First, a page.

A few days ago I think I suggested that the only sensible thing to do with 9/11 truthers was to send them to Coventry. My thinking was that if they only had each other to talk to then even they might get bored enough to give up in the end.
In 9/11: Conspiracy Road Trip, the comedian Andrew Maxwell adopted a completely different strategy, taking five confirmed conspiracists on a Dimwits' Holiday to the United States, where he was going to try to introduce them to the alien concepts of probability and critical thinking. He, obviously, was a lot more tactful – openly declaring his own conviction that the Twin Towers had been brought down by al-Qai'da plotters, but declining to indulge in any pre-emptive name-calling. And the resulting programme was actually rather interesting – less for the refutations advanced (which, as we discovered, even novice paranoiacs found it easy to dismiss) than for the opportunity to study at close hand the psychology of the true believers.
Even the off-the-cuff remarks allowed you to identify the distinctive sub-species of the conspiracy nut. There was Charlotte, a nanny in New York at the time of the attacks and clearly a woman who'd been traumatised by that experience: "Something is going on here and I am going to get to the bottom of it," she said, issuing the distinctive call sign of the hero conspiracist, convinced that only personal agency can put the world right again. There was Charlie, a former philosophy student who thought that the World Trade Centre had been brought down by controlled explosion. When Maxwell tried to put counter-arguments, he protested at his willingness to accept the official line: "You're just having this obedient psychology, which is worrying, man," he said, identifying the consensus-phobic, a classic conspiracist type. And then there was Rodney, who put a lot of store in the alleged discovery of "nano-thermite" particles in 9/11 dust. "We're talking about something that very few people know about," he said, nicely illustrating the vanity of privileged knowledge that drives so many conspiracy theories.
Maxwell's method was to introduce the group to experts and witnesses who might resolve some of the issues that troubled them. One of the group was given a flying lesson, to demonstrate that the difficulty of flying a jet into the biggest target in Manhattan might have been exaggerated just a little by the sceptical. A technician set off a pile of thermite on a steel beam to prove that even quite a large quantity wouldn't cut through it. And a demolition expert explained just how much preparatory work would have to have gone into preparing charges to bring down the World Trade Centre. And, rather gratifyingly, not all of those present were entirely impervious to reason. Charlie, who may have skimped his research into the counter-arguments to conspiracy theories, seemed almost startled to discover that there were perfectly rational explanations for phenomena he'd found baffling. Two other members of the party also wavered. But Charlotte and Rodney both displayed the fierce intransigence of die-hard truthers. "I can't just change my mind," said Charlotte, furious at what she saw as a betrayal by her fellow conspiracists. She smiled dismissively as one witness recalled seeing parts of air stewardesses' bodies in the wreckage of the Pentagon (he had a commendation from President Bush on his wall, so to her mind was utterly compromised) and was flatly unmoved when the mother of one of those who died on United 93 tearfully described her son's last telephone call (Charlotte believed it had been faked). Like most conspiracists, Charlotte needed her belief more than the truth, and nothing on earth was going to persuade her to give it up.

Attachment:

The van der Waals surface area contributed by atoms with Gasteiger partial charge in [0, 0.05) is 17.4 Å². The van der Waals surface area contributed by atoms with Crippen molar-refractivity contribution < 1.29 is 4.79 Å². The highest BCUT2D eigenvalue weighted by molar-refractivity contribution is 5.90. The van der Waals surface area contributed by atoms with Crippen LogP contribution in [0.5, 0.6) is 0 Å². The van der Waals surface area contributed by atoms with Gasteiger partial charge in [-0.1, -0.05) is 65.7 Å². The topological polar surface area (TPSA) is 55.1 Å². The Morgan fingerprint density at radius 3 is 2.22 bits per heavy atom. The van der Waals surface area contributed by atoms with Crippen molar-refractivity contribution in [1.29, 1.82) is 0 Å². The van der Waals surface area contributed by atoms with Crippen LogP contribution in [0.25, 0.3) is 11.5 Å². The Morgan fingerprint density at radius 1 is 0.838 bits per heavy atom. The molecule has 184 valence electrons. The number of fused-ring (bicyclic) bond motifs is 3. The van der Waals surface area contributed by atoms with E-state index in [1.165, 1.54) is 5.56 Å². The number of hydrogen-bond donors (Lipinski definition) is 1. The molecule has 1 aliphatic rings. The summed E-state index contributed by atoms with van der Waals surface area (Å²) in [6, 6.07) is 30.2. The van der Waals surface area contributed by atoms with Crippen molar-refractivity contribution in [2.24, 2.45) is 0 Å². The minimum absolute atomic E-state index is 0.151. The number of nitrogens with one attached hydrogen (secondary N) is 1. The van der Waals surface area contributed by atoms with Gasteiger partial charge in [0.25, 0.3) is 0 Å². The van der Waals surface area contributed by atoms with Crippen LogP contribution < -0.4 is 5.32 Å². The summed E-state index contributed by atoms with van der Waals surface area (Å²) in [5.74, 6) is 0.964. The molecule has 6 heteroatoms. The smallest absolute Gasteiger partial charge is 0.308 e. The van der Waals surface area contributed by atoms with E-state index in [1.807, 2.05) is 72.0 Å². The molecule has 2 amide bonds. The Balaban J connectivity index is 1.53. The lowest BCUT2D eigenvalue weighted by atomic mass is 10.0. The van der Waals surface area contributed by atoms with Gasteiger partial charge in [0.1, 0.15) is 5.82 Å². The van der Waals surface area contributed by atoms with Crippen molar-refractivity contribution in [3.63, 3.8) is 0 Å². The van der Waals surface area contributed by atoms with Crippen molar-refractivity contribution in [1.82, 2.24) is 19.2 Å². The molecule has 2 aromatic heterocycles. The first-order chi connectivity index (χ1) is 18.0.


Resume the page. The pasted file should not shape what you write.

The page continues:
E4 launched two acquired American comedies last night – Perfect Couples and Happy Endings – and they are already beginning to blur in my mind, with their sub-Friends perkiness, crash-cut sight gags and wearisomely predictable account of gender relationships. Both exist in that weird alternative universe where busy young professionals have endless amounts of time to sit around on sofas teasing each other and both of them are marked by that melancholy desperation to be likeable that comes from the American commissioning system, which has an attrition rate worse than the Somme. Over the top they go, a rictus grin on their faces, knowing that most of them are going to be dead before the season is over. The only possible thing to say in their favour is that they're more entertaining to watch than Red or Black. But then you can say as much of a tumble-dryer.
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